As ambitious as both of these plans are, though, they’re ultimately all dependent on whether or not the SGR even gets to Uganda or not. With Uganda steadily tilting closer to Tanzania as evidenced by its rejection of the Lamu port proposal in favor of Tanga, there exists the slight possibility that it might be pressured to give up on the SGR in favor of the Central Corridor.
An Ugandan Pivot?
This officially isn’t the case because Uganda recently declared that it is finally ready to sign a loan with China by October for financing its portion of the project, but if the previous history of delays and recent turn away from Kenya in regards to the oil pipeline and South Sudan are any indication, then it can’t completely be discounted that Kampala might get cold feet and replace its current Kenyan partner with its newfound Tanzanian one. Dodoma would be ecstatic if it could extend the Central Corridor all the way up to Uganda and replace its Kenyan rival, but it should be warned that any perceived “anti-Kenyan” pivot by Uganda – which is exactly what rejecting or indefinitely delaying the SGR would amount to at this point when considering the recent context – could inadvertently shatter the unity of the EAC and obstruct the organization’s planned federalization. Tanzania was historically the least enthusiastic of the bloc’s now-six members (itself, Kenya, Uganda, Rwanda, Burundi, and South Sudan) about expanded integration between them, yet it’s ironically advancing this said idea through the Ugandan pipeline and Central Corridor, though still staying relatively distant from anything that’s overtly political such as the proposed East African Federation.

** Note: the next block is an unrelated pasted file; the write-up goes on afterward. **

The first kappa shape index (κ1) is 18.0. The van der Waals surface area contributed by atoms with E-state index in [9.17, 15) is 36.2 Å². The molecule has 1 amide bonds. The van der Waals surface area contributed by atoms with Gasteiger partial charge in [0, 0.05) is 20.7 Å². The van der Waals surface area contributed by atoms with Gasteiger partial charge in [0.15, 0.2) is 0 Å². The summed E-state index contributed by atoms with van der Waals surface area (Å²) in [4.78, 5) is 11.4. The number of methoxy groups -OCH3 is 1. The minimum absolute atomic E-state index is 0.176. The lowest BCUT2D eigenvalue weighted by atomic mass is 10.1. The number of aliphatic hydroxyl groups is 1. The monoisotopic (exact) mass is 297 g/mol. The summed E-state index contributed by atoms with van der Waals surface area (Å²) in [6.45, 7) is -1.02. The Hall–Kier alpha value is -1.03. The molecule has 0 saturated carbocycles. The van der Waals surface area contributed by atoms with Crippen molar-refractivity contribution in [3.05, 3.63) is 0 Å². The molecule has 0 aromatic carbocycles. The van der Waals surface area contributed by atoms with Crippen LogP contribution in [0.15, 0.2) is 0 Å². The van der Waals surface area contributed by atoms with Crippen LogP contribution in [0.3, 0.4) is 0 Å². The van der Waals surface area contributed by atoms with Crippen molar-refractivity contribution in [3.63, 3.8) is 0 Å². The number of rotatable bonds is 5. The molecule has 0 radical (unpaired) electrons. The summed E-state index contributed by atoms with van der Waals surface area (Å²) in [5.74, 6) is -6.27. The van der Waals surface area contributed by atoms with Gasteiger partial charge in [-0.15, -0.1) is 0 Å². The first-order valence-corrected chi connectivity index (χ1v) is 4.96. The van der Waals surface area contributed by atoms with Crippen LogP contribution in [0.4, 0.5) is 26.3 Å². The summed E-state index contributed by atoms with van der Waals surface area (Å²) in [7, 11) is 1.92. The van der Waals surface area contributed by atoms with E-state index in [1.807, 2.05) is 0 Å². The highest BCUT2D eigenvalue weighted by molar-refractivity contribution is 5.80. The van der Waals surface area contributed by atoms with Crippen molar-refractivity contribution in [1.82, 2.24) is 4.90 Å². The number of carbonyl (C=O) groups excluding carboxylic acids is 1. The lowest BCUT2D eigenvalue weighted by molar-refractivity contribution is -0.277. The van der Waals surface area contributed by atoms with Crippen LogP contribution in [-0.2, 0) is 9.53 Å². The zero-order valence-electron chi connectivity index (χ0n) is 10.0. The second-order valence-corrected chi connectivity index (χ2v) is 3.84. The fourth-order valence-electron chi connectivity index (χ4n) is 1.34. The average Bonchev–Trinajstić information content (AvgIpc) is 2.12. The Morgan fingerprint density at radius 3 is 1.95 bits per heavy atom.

Kampala As Kingmaker